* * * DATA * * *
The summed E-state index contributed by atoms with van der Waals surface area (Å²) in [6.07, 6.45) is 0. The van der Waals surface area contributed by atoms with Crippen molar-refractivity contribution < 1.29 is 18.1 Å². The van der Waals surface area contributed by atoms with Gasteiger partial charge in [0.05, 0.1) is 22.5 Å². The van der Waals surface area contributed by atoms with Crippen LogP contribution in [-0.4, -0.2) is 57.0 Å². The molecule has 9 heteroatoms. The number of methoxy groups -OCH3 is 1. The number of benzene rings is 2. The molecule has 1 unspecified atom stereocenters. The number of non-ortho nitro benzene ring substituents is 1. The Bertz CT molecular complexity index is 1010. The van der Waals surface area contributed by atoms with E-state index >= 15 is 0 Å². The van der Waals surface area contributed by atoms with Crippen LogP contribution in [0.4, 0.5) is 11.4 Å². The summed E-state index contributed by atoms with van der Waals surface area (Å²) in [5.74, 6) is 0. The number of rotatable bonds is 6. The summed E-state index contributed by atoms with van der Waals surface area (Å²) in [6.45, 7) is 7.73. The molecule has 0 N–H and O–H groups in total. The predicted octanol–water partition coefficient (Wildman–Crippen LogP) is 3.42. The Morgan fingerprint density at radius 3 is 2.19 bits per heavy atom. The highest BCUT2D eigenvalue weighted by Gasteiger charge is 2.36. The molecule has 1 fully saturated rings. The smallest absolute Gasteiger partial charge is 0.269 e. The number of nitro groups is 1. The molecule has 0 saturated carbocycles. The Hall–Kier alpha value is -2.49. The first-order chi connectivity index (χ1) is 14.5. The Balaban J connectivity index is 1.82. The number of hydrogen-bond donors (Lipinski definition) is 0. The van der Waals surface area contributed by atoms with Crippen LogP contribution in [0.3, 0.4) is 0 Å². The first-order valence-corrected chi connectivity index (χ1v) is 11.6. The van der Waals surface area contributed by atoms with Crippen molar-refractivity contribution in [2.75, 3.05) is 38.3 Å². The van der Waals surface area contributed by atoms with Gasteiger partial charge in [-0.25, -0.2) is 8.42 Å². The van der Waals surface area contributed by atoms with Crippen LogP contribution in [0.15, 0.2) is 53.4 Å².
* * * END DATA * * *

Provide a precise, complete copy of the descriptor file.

The summed E-state index contributed by atoms with van der Waals surface area (Å²) in [6.07, 6.45) is 0. The van der Waals surface area contributed by atoms with Crippen molar-refractivity contribution < 1.29 is 18.1 Å². The van der Waals surface area contributed by atoms with Gasteiger partial charge in [0.05, 0.1) is 22.5 Å². The van der Waals surface area contributed by atoms with Crippen LogP contribution in [-0.4, -0.2) is 57.0 Å². The molecule has 9 heteroatoms. The number of methoxy groups -OCH3 is 1. The number of benzene rings is 2. The molecule has 1 unspecified atom stereocenters. The number of non-ortho nitro benzene ring substituents is 1. The Bertz CT molecular complexity index is 1010. The van der Waals surface area contributed by atoms with E-state index >= 15 is 0 Å². The van der Waals surface area contributed by atoms with Crippen LogP contribution in [0.4, 0.5) is 11.4 Å². The summed E-state index contributed by atoms with van der Waals surface area (Å²) in [5.74, 6) is 0. The number of rotatable bonds is 6. The summed E-state index contributed by atoms with van der Waals surface area (Å²) in [6.45, 7) is 7.73. The molecule has 0 N–H and O–H groups in total. The predicted octanol–water partition coefficient (Wildman–Crippen LogP) is 3.42. The Morgan fingerprint density at radius 3 is 2.19 bits per heavy atom. The highest BCUT2D eigenvalue weighted by Gasteiger charge is 2.36. The molecule has 1 fully saturated rings. The smallest absolute Gasteiger partial charge is 0.269 e. The number of nitro groups is 1. The molecule has 0 saturated carbocycles. The Hall–Kier alpha value is -2.49. The first-order chi connectivity index (χ1) is 14.5. The Balaban J connectivity index is 1.82. The number of hydrogen-bond donors (Lipinski definition) is 0. The van der Waals surface area contributed by atoms with Crippen LogP contribution in [0.3, 0.4) is 0 Å². The first-order valence-corrected chi connectivity index (χ1v) is 11.6. The van der Waals surface area contributed by atoms with Crippen molar-refractivity contribution in [2.75, 3.05) is 38.3 Å². The van der Waals surface area contributed by atoms with Gasteiger partial charge in [-0.25, -0.2) is 8.42 Å². The van der Waals surface area contributed by atoms with Crippen LogP contribution in [0.15, 0.2) is 53.4 Å².